Tourmaline nodules: products of devolatilization within the final evolutionary stage of granitic melt?
Dražen Balen, Igor Broska, 2011. "Tourmaline nodules: products of devolatilization within the final evolutionary stage of granitic melt?", Granite-Related Ore Deposits, A. N. Sial, J. S. Bettencourt, C. P. De Campos, V. P. Ferreira
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The origin of tourmaline nodules, and of their peculiar textures found in peripheral parts of the Moslavačka Gora (Croatia) Cretaceous peraluminous granite are connected with the separation of a late-stage boron-rich volatile fluid phase that exsolved from the crystallizing magma. Based on field, mineralogical and textural observations, tourmaline nodules were formed during the final stage of granite evolution when undersaturated granite magma intruded to shallow crustal horizons, become saturated and exsolved a fluid phase from residual melt as buoyant bubbles, or pockets. Calculated P–T conditions at emplacement level are c. 720 °C, 70–270 MPa, and water content in the melt up to 4.2 wt%.
Two distinct occurrence types of tourmalines have been distinguished: disseminated and nodular tourmalines. Disseminated tourmaline, crystallized during magmatic stage, is typical schorl while nodular tourmaline composition is shifted toward dravite. The increase of dravite in nodular tourmaline is attributed to mixing of the fluid phase from the residual melt with fluid from the wall rocks.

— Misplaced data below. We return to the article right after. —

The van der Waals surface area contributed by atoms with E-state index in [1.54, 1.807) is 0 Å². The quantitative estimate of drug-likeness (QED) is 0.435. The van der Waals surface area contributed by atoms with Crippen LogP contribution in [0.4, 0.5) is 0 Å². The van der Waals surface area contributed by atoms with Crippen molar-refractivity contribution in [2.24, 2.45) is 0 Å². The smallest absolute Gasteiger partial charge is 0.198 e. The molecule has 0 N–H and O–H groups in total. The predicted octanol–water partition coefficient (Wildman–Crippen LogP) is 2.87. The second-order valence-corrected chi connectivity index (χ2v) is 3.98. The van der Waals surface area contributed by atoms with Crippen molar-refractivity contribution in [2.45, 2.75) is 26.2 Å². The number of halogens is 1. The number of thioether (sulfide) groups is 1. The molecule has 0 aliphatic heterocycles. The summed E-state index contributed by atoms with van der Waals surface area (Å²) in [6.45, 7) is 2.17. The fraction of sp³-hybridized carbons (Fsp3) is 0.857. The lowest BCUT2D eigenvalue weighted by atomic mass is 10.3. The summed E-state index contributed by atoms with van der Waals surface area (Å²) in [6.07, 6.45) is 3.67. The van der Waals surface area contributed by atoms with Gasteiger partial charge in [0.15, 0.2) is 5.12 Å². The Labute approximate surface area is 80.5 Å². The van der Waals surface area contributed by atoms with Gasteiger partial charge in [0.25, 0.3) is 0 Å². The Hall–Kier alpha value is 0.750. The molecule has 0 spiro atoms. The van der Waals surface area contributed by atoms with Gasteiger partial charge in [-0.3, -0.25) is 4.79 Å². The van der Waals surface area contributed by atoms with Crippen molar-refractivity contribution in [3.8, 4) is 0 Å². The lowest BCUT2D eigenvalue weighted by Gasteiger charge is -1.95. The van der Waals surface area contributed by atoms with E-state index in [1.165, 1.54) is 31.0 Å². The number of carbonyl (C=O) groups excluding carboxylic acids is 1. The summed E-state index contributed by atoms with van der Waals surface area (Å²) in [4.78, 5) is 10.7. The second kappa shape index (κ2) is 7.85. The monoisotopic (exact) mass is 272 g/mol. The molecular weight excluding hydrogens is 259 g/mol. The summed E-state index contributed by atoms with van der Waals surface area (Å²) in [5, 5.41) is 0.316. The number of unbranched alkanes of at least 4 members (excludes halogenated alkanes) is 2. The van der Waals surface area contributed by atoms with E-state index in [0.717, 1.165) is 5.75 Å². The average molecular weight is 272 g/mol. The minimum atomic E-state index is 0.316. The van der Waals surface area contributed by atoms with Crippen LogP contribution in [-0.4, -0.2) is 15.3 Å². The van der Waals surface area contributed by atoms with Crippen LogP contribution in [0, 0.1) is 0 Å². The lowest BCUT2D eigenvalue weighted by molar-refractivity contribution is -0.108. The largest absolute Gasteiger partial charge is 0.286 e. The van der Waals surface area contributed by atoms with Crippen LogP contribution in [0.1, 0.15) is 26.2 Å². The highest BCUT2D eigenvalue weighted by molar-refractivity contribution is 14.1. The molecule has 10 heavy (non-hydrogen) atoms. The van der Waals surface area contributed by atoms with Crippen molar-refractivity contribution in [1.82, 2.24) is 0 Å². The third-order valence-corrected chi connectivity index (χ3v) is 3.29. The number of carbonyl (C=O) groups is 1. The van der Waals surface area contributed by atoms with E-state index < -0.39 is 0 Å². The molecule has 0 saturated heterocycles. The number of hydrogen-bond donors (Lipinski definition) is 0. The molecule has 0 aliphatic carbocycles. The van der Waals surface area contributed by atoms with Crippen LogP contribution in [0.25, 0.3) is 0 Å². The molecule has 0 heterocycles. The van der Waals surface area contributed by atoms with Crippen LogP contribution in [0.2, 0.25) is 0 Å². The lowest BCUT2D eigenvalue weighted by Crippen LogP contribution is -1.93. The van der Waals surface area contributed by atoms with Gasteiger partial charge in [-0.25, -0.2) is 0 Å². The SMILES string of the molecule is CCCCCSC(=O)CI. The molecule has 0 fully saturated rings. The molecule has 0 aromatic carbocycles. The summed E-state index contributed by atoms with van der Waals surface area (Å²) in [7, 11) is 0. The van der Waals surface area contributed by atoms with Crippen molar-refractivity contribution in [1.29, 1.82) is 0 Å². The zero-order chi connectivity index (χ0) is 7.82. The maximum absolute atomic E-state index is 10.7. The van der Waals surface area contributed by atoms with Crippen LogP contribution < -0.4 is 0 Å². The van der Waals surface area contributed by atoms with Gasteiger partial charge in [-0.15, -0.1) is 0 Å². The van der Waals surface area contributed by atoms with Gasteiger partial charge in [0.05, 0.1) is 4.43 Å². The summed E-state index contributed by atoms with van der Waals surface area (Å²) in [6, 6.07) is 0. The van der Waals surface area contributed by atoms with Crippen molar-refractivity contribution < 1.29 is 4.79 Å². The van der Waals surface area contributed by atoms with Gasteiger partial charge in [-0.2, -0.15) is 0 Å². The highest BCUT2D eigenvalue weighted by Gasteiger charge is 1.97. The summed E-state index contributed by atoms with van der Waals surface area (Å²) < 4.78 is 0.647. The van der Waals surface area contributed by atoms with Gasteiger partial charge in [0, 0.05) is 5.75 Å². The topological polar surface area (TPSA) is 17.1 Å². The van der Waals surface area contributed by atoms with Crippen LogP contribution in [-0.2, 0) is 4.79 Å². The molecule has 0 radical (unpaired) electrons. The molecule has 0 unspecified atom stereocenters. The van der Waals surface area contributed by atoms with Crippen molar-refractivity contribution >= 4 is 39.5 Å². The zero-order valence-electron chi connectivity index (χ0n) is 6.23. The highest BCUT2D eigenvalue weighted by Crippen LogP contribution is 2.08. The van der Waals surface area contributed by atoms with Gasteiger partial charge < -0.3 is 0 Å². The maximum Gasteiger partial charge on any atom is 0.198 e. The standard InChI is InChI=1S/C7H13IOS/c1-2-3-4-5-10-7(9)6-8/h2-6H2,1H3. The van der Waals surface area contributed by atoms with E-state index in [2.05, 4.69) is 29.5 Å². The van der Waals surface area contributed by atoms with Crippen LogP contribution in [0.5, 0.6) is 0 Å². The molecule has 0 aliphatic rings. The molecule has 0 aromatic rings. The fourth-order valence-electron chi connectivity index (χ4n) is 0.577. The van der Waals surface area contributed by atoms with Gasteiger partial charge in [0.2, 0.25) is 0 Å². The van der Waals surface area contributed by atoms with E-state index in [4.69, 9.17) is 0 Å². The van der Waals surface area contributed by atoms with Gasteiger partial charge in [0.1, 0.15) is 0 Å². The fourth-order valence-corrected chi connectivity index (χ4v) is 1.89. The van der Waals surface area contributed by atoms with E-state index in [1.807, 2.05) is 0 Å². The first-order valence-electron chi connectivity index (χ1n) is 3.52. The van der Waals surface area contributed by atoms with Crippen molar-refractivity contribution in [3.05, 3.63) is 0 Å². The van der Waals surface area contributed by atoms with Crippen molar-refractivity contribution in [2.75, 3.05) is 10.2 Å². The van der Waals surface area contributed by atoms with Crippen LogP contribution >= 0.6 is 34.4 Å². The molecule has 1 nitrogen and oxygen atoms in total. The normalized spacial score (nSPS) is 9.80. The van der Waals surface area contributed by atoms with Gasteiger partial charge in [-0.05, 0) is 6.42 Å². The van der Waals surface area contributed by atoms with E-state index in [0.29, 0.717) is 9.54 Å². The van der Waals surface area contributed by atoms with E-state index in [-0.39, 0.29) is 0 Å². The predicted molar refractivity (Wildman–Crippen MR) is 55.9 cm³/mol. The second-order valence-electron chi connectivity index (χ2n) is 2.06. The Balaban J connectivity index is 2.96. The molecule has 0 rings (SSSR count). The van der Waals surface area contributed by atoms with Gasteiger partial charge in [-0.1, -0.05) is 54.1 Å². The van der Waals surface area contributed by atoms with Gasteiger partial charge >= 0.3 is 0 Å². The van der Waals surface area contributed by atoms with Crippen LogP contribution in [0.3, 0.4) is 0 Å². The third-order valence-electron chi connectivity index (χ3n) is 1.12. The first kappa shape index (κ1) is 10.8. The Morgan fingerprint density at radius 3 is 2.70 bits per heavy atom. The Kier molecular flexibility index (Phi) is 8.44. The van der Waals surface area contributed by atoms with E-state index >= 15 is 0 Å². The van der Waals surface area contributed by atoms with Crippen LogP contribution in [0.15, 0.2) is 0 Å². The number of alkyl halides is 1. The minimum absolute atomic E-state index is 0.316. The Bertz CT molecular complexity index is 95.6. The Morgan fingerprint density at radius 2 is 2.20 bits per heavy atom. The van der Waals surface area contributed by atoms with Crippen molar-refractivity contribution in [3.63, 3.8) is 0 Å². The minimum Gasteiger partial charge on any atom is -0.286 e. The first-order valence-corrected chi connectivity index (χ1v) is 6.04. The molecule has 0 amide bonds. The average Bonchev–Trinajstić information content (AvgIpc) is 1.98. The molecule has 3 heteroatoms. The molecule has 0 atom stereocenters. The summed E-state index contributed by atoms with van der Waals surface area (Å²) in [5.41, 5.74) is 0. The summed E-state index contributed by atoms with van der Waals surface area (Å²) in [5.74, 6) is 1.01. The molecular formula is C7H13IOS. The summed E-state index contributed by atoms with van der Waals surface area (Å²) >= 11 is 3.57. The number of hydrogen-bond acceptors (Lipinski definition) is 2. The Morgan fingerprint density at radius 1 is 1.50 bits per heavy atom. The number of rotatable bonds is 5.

The pressure decrease and related cooling at shallow crustal levels can be considered as a major factor controlling fluid behaviour, formation of a volatile phase, and the crystallization path in the Moslavačka Gora granite body.
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This volume brings together a collection of papers that summarize current ideas and recent progress in the study of granite-related mineralization systems. They provide a combination of field, experimental and theoretical studies. Papers are grouped according to the main granite-related ore systems: granite-pegmatite, skarn and greisen-veins, porphyry, orogenic gold, intrusion-related, epithermal and porphyry-related gold and base metal, iron oxide–copper–gold (IOCG), and special case studies. The studies provide a broad spread in terms of both space and time, highlighting granite-related ore deposits from Europe (Russia, Sweden, Croatia and Turkey), the Middle East (Iran), Asia (Japan and China) and South America (Brazil and Argentina) and spanning rocks from Palaeoproterozoic to Miocene in age.